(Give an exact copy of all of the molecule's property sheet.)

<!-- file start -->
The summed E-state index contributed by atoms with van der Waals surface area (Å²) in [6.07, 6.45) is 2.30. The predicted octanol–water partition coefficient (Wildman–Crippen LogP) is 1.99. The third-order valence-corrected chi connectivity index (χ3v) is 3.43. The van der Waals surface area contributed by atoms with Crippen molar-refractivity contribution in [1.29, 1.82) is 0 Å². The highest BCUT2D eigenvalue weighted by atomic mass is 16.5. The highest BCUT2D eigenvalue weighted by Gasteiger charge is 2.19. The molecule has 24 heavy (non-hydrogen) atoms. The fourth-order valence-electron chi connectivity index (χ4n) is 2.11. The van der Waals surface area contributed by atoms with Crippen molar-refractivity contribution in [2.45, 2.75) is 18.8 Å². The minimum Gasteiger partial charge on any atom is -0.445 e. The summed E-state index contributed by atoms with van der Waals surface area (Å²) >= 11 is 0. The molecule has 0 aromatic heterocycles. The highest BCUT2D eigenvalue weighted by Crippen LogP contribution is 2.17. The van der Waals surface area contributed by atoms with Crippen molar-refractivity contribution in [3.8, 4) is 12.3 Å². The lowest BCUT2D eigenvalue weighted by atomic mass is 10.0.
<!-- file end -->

The summed E-state index contributed by atoms with van der Waals surface area (Å²) in [6.07, 6.45) is 2.30. The predicted octanol–water partition coefficient (Wildman–Crippen LogP) is 1.99. The third-order valence-corrected chi connectivity index (χ3v) is 3.43. The van der Waals surface area contributed by atoms with Crippen molar-refractivity contribution in [1.29, 1.82) is 0 Å². The highest BCUT2D eigenvalue weighted by atomic mass is 16.5. The highest BCUT2D eigenvalue weighted by Gasteiger charge is 2.19. The molecule has 24 heavy (non-hydrogen) atoms. The fourth-order valence-electron chi connectivity index (χ4n) is 2.11. The van der Waals surface area contributed by atoms with Crippen molar-refractivity contribution in [2.45, 2.75) is 18.8 Å². The minimum Gasteiger partial charge on any atom is -0.445 e. The summed E-state index contributed by atoms with van der Waals surface area (Å²) >= 11 is 0. The molecule has 0 aromatic heterocycles. The highest BCUT2D eigenvalue weighted by Crippen LogP contribution is 2.17. The van der Waals surface area contributed by atoms with Crippen molar-refractivity contribution in [3.8, 4) is 12.3 Å². The lowest BCUT2D eigenvalue weighted by atomic mass is 10.0.